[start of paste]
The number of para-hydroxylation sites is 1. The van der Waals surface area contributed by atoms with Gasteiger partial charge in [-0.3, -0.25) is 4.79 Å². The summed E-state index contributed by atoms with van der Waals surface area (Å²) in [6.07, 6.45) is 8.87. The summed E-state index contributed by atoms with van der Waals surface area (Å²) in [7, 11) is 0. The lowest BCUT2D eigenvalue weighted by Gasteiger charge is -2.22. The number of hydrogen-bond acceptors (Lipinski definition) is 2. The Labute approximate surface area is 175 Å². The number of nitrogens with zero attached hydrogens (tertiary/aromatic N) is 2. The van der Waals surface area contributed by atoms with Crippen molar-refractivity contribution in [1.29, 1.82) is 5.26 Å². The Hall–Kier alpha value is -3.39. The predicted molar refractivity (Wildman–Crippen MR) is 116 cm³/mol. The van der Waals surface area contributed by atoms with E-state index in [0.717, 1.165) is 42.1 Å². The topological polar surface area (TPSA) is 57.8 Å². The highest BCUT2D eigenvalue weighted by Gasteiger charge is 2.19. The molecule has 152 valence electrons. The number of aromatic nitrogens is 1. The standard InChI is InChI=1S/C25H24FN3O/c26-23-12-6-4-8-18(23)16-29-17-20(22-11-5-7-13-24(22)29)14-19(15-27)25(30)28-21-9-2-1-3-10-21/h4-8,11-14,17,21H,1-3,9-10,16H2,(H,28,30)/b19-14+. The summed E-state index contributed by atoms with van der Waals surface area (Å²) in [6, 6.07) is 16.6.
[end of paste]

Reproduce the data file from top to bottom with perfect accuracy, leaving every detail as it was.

The number of para-hydroxylation sites is 1. The van der Waals surface area contributed by atoms with Gasteiger partial charge in [-0.3, -0.25) is 4.79 Å². The summed E-state index contributed by atoms with van der Waals surface area (Å²) in [6.07, 6.45) is 8.87. The summed E-state index contributed by atoms with van der Waals surface area (Å²) in [7, 11) is 0. The lowest BCUT2D eigenvalue weighted by Gasteiger charge is -2.22. The number of hydrogen-bond acceptors (Lipinski definition) is 2. The Labute approximate surface area is 175 Å². The number of nitrogens with zero attached hydrogens (tertiary/aromatic N) is 2. The van der Waals surface area contributed by atoms with Crippen molar-refractivity contribution in [1.29, 1.82) is 5.26 Å². The Hall–Kier alpha value is -3.39. The predicted molar refractivity (Wildman–Crippen MR) is 116 cm³/mol. The van der Waals surface area contributed by atoms with E-state index in [0.717, 1.165) is 42.1 Å². The topological polar surface area (TPSA) is 57.8 Å². The highest BCUT2D eigenvalue weighted by Gasteiger charge is 2.19. The molecule has 152 valence electrons. The number of aromatic nitrogens is 1. The standard InChI is InChI=1S/C25H24FN3O/c26-23-12-6-4-8-18(23)16-29-17-20(22-11-5-7-13-24(22)29)14-19(15-27)25(30)28-21-9-2-1-3-10-21/h4-8,11-14,17,21H,1-3,9-10,16H2,(H,28,30)/b19-14+. The summed E-state index contributed by atoms with van der Waals surface area (Å²) in [6, 6.07) is 16.6.